Market Wages Introduced in Cuba After 50 Years
Cuba took another leap away from Fidel Castro's creaky egalitarian model yesterday when it swept away the wage restraints that have kept surgeons and taxi drivers on much the same salaries for the past 50 years. The latest and most dramatic liberalisation by Raul Castro appears to be aimed at bringing to communist Cuba the Chinese-style economic reforms he admires so much.
The decision to scrap one of the fundamental pillars of socialism, in place for the past 50 years, was revealed in an eye-popping item in the Communist Party newspaper, Granma, yesterday. In its deadpan style, Granma stated that "the socialist principle of distribution will be achieved wherein everyone earns in accordance with his contribution, in other words, pay in accordance with quality and quantity."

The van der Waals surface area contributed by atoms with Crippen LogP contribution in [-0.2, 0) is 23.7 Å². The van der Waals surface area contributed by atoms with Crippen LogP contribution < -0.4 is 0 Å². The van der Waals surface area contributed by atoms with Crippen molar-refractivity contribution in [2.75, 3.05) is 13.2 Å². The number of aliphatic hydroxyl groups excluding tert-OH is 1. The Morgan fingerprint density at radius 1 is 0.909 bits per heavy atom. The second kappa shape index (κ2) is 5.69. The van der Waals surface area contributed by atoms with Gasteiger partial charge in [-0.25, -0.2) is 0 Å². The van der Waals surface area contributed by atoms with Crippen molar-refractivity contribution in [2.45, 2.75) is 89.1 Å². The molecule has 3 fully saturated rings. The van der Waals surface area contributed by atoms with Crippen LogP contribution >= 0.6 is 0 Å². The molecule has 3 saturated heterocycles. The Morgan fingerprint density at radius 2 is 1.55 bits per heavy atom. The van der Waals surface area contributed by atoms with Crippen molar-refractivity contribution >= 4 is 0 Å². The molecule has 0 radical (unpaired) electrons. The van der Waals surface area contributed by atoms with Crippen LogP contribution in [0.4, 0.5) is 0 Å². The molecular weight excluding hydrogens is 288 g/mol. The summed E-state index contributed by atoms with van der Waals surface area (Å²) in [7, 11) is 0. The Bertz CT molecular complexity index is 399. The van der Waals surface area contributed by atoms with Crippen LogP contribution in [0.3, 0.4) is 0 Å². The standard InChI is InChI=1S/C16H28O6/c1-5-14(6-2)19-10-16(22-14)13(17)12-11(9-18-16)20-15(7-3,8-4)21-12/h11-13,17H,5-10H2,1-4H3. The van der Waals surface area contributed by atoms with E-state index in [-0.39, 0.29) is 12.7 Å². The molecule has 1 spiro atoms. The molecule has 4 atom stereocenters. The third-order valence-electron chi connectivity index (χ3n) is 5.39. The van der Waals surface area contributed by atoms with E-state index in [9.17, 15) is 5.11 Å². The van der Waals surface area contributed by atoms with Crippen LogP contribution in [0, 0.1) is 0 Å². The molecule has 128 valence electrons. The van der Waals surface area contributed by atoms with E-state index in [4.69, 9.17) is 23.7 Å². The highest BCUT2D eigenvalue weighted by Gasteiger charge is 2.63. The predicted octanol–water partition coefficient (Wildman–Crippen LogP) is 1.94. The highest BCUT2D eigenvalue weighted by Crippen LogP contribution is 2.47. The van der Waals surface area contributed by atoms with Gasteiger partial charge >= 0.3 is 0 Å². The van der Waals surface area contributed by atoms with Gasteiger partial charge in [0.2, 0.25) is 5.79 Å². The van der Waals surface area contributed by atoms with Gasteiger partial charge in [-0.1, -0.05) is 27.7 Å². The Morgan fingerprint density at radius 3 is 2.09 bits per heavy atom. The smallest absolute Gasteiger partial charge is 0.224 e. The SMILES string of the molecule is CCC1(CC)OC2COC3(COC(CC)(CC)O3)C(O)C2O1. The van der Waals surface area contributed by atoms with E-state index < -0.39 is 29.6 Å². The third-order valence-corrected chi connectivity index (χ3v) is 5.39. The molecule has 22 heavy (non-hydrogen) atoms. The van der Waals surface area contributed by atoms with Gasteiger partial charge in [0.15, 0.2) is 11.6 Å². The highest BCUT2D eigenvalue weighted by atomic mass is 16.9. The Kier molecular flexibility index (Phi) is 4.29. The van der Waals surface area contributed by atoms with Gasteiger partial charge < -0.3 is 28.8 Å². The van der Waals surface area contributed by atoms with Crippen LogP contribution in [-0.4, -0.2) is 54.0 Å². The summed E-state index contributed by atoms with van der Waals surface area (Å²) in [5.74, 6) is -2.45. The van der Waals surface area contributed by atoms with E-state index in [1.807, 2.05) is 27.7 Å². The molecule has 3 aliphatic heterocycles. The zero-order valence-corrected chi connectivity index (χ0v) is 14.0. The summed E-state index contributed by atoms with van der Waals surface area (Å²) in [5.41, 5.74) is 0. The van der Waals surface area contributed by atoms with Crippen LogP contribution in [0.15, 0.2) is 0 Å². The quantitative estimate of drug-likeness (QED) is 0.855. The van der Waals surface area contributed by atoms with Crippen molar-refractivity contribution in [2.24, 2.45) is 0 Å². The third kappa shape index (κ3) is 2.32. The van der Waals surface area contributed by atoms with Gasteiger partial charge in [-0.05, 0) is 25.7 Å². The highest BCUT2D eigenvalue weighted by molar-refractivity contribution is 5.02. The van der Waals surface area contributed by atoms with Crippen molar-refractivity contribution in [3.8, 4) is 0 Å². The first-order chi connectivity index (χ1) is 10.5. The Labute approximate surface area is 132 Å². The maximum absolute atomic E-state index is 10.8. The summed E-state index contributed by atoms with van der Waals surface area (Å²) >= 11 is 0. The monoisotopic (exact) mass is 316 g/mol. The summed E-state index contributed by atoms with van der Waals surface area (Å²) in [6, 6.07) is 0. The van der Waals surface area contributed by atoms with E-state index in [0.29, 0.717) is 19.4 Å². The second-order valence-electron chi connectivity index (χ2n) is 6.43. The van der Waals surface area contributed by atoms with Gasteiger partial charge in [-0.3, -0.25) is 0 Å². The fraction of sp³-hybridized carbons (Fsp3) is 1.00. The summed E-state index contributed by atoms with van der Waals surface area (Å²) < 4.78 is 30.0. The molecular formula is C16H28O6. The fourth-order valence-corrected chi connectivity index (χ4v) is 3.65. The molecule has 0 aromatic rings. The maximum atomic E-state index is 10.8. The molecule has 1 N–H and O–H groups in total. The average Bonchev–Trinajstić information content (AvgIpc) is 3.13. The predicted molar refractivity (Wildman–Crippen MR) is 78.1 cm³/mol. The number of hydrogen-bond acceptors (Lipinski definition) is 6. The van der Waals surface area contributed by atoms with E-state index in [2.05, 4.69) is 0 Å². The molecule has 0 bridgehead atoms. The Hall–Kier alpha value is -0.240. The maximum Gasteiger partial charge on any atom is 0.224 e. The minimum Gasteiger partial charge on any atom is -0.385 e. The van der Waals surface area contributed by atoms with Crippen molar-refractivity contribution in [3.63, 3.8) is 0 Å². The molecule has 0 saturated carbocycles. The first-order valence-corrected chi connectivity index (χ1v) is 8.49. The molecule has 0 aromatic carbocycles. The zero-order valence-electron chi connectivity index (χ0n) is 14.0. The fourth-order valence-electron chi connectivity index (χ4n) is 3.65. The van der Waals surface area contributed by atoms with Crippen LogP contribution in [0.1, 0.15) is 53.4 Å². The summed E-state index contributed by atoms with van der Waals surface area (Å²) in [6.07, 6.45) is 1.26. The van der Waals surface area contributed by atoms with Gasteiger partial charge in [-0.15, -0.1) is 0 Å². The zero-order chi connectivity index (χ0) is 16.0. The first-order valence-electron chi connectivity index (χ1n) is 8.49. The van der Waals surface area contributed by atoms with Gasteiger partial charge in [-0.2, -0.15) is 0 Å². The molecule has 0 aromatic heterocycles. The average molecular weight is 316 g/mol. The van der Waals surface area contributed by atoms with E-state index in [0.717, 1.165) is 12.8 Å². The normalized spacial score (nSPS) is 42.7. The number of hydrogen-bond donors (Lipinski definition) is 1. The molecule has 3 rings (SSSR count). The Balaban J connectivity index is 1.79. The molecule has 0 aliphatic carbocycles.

The measure is part of the government's policy to get the moribund economy on the move again. The idea is to give people earning a typical salary of just $17 a month an incentive to work hard and make money. Cuban salaries are too low for families to survive on and are supplemented by a crude system of rationing.
Every Cuban family gets a single bar of soap a month, a portion of rice and "ground beef" that is more than 50 per cent soy. The ration system has given the Communist Party tight control over families, but it is widely abused and open to corruption.
Thanks to Carlos in Bogota, Colombia for the link.